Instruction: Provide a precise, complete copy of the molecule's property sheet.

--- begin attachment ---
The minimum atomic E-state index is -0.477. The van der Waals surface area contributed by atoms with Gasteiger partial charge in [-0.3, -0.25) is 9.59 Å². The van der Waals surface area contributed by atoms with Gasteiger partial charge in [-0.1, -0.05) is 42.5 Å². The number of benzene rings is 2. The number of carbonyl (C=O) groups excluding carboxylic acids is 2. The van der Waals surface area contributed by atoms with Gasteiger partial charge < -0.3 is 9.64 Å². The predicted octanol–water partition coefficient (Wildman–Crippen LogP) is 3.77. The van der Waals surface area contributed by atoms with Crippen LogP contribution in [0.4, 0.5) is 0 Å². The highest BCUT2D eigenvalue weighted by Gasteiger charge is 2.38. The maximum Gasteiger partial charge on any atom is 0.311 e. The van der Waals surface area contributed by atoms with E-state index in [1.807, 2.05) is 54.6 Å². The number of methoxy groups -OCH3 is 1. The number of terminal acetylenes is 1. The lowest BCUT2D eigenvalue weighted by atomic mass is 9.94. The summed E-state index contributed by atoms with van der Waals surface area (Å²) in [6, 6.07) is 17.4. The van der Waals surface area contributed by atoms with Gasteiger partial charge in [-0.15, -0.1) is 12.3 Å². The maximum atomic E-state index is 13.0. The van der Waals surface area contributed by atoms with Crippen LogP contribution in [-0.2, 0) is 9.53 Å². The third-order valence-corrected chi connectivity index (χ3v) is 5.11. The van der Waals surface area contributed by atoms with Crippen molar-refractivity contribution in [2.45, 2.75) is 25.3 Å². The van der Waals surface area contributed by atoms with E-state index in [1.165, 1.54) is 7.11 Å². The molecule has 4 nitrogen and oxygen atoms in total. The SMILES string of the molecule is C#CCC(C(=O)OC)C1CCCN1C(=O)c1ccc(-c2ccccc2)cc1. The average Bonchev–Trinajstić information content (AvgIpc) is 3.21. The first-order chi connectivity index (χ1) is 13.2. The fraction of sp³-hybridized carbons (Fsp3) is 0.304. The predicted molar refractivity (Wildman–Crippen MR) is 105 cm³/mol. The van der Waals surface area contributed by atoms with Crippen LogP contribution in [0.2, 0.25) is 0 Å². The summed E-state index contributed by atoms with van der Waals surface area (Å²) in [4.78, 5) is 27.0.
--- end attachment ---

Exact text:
The minimum atomic E-state index is -0.477. The van der Waals surface area contributed by atoms with Gasteiger partial charge in [-0.3, -0.25) is 9.59 Å². The van der Waals surface area contributed by atoms with Gasteiger partial charge in [-0.1, -0.05) is 42.5 Å². The number of benzene rings is 2. The number of carbonyl (C=O) groups excluding carboxylic acids is 2. The van der Waals surface area contributed by atoms with Gasteiger partial charge < -0.3 is 9.64 Å². The predicted octanol–water partition coefficient (Wildman–Crippen LogP) is 3.77. The van der Waals surface area contributed by atoms with Crippen LogP contribution in [0.4, 0.5) is 0 Å². The highest BCUT2D eigenvalue weighted by Gasteiger charge is 2.38. The maximum Gasteiger partial charge on any atom is 0.311 e. The van der Waals surface area contributed by atoms with E-state index in [1.807, 2.05) is 54.6 Å². The number of methoxy groups -OCH3 is 1. The number of terminal acetylenes is 1. The lowest BCUT2D eigenvalue weighted by atomic mass is 9.94. The summed E-state index contributed by atoms with van der Waals surface area (Å²) in [6, 6.07) is 17.4. The van der Waals surface area contributed by atoms with Gasteiger partial charge in [-0.15, -0.1) is 12.3 Å². The maximum atomic E-state index is 13.0. The van der Waals surface area contributed by atoms with Crippen LogP contribution in [-0.2, 0) is 9.53 Å². The third-order valence-corrected chi connectivity index (χ3v) is 5.11. The van der Waals surface area contributed by atoms with Crippen molar-refractivity contribution in [2.45, 2.75) is 25.3 Å². The van der Waals surface area contributed by atoms with E-state index in [1.165, 1.54) is 7.11 Å². The molecule has 4 nitrogen and oxygen atoms in total. The SMILES string of the molecule is C#CCC(C(=O)OC)C1CCCN1C(=O)c1ccc(-c2ccccc2)cc1. The average Bonchev–Trinajstić information content (AvgIpc) is 3.21. The first-order chi connectivity index (χ1) is 13.2. The fraction of sp³-hybridized carbons (Fsp3) is 0.304. The predicted molar refractivity (Wildman–Crippen MR) is 105 cm³/mol. The van der Waals surface area contributed by atoms with Crippen LogP contribution in [0.2, 0.25) is 0 Å². The summed E-state index contributed by atoms with van der Waals surface area (Å²) in [4.78, 5) is 27.0.